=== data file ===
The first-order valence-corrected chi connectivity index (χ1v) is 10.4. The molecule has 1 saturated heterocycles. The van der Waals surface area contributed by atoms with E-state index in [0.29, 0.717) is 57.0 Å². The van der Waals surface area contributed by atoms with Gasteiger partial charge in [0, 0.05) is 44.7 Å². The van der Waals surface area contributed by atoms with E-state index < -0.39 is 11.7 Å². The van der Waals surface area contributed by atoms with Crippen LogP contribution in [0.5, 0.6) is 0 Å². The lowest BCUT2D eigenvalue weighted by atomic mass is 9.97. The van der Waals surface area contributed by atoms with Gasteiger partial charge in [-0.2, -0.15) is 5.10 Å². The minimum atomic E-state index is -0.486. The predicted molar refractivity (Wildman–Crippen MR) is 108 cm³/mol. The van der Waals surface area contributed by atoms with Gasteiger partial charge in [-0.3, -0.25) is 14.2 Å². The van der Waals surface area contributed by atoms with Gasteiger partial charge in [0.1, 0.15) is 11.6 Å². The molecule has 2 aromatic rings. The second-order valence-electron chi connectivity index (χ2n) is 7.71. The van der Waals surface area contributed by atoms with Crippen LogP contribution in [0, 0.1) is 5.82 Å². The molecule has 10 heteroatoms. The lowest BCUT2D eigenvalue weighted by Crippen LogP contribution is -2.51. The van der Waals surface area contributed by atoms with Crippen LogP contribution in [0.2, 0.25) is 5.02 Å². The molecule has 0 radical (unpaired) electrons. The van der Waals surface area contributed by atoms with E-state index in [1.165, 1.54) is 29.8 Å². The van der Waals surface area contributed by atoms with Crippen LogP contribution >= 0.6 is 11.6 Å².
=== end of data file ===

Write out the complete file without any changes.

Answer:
The first-order valence-corrected chi connectivity index (χ1v) is 10.4. The molecule has 1 saturated heterocycles. The van der Waals surface area contributed by atoms with E-state index in [0.29, 0.717) is 57.0 Å². The van der Waals surface area contributed by atoms with Gasteiger partial charge in [0, 0.05) is 44.7 Å². The van der Waals surface area contributed by atoms with E-state index < -0.39 is 11.7 Å². The van der Waals surface area contributed by atoms with Crippen LogP contribution in [0.5, 0.6) is 0 Å². The lowest BCUT2D eigenvalue weighted by atomic mass is 9.97. The van der Waals surface area contributed by atoms with Gasteiger partial charge in [-0.2, -0.15) is 5.10 Å². The minimum atomic E-state index is -0.486. The predicted molar refractivity (Wildman–Crippen MR) is 108 cm³/mol. The van der Waals surface area contributed by atoms with Gasteiger partial charge in [-0.3, -0.25) is 14.2 Å². The van der Waals surface area contributed by atoms with Gasteiger partial charge in [0.1, 0.15) is 11.6 Å². The molecule has 2 aromatic rings. The second-order valence-electron chi connectivity index (χ2n) is 7.71. The van der Waals surface area contributed by atoms with Crippen LogP contribution in [0, 0.1) is 5.82 Å². The molecule has 10 heteroatoms. The lowest BCUT2D eigenvalue weighted by Crippen LogP contribution is -2.51. The van der Waals surface area contributed by atoms with Crippen LogP contribution in [0.2, 0.25) is 5.02 Å². The molecule has 0 radical (unpaired) electrons. The van der Waals surface area contributed by atoms with E-state index in [1.165, 1.54) is 29.8 Å². The van der Waals surface area contributed by atoms with Crippen LogP contribution >= 0.6 is 11.6 Å².